Hours after the Supreme Court struck down a Texas law regulating abortions — ruling in favor of a woman’s “right” to an abortion over an unborn baby’s right to live — a federal judge has dealt a blow to Americans’ First Amendment rights.
Judge rules Mississippi clerks cannot cite religious beliefs to refuse marriage licenses to same-sex couples – AP https://t.co/B280KKuyyO
— Breaking News (@BreakingNews) June 27, 2016
Via The Washington Times:
A federal judge has ruled that Mississippi clerks cannot cite their own religious beliefs to recuse themselves from issuing marriage licenses to same-sex couples.
U.S. District Judge Carlton Reeves’ ruling on Monday blocks the state from enforcing part of a religious objections bill that was supposed to become law Friday.
Reeves is extending his previous order that overturned Mississippi’s ban on same-sex marriage. He says circuit clerks are required to provide equal treatment for all couples, gay or straight.
Mississippi’s religious objections measure, House Bill 1523, was filed in response to last summer’s U.S. Supreme Court ruling that legalized gay marriage nationwide.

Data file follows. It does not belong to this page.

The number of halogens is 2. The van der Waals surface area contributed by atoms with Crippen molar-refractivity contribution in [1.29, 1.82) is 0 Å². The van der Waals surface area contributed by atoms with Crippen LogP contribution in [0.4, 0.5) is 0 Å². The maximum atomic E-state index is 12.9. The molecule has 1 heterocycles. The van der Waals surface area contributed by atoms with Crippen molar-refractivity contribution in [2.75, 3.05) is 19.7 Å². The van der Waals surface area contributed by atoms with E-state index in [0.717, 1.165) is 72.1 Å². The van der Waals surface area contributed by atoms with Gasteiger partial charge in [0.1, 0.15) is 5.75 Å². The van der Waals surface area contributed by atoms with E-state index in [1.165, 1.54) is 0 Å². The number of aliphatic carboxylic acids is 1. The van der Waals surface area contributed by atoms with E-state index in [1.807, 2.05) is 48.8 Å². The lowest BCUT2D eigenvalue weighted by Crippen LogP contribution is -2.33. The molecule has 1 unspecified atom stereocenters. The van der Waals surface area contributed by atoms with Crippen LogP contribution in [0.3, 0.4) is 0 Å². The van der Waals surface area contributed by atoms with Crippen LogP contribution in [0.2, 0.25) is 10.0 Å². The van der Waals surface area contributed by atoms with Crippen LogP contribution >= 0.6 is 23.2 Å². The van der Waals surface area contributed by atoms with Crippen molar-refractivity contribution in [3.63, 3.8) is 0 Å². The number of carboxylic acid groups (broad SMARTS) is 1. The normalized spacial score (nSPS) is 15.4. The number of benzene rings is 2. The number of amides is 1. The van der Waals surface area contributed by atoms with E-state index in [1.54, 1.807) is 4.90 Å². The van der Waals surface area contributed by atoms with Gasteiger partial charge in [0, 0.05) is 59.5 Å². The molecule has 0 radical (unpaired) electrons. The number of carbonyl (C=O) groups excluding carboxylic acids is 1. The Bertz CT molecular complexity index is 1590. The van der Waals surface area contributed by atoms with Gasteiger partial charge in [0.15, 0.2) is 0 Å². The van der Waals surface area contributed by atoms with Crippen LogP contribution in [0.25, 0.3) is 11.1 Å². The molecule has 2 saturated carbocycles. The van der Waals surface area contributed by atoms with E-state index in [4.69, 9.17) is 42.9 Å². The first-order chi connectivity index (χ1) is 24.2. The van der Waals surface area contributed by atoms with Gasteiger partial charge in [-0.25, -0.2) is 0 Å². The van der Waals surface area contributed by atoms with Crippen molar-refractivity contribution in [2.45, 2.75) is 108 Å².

While I (Michelle Jesse) am all for equal protection under the Fourteenth Amendment, it’s a curious position we’re now in when it conflicts with the First Amendment rights of some Americans. I mean, why not allow a federal clerk to recuse him or herself from performing the task of issuing same-sex marriage licenses — and let the couple receiving the license get it from someone on staff whose religion does not have an issue with same-sex marriages? Isn’t there still room to accommodate equal protection and religious freedom?
So far, the examples of religious objection to same-sex marriage have been from Christian clerks. We’ve not yet seen a devout Muslim, for example, in the position of having to issue same-sex marriage licenses? Will that, when it happens, be treated the same way?
[Note: This article was written by Michelle Jesse, Associate Editor]